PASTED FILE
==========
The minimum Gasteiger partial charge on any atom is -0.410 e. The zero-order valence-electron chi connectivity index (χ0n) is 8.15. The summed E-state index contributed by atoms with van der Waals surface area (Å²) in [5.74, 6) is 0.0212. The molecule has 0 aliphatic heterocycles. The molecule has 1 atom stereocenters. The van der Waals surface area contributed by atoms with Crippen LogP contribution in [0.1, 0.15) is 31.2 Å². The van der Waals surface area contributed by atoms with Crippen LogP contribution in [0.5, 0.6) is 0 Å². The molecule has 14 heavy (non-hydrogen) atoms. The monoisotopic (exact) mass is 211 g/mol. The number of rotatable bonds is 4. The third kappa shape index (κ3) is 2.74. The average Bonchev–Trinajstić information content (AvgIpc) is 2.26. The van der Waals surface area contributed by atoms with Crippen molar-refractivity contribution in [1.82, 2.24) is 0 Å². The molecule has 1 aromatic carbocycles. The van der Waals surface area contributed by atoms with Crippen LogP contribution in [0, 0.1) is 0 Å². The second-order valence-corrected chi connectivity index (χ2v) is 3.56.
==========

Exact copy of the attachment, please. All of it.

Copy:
The minimum Gasteiger partial charge on any atom is -0.410 e. The zero-order valence-electron chi connectivity index (χ0n) is 8.15. The summed E-state index contributed by atoms with van der Waals surface area (Å²) in [5.74, 6) is 0.0212. The molecule has 0 aliphatic heterocycles. The molecule has 1 atom stereocenters. The van der Waals surface area contributed by atoms with Crippen LogP contribution in [0.1, 0.15) is 31.2 Å². The van der Waals surface area contributed by atoms with Crippen LogP contribution in [0.5, 0.6) is 0 Å². The molecule has 14 heavy (non-hydrogen) atoms. The monoisotopic (exact) mass is 211 g/mol. The number of rotatable bonds is 4. The third kappa shape index (κ3) is 2.74. The average Bonchev–Trinajstić information content (AvgIpc) is 2.26. The van der Waals surface area contributed by atoms with Crippen molar-refractivity contribution in [1.82, 2.24) is 0 Å². The molecule has 1 aromatic carbocycles. The van der Waals surface area contributed by atoms with Crippen LogP contribution in [0, 0.1) is 0 Å². The second-order valence-corrected chi connectivity index (χ2v) is 3.56.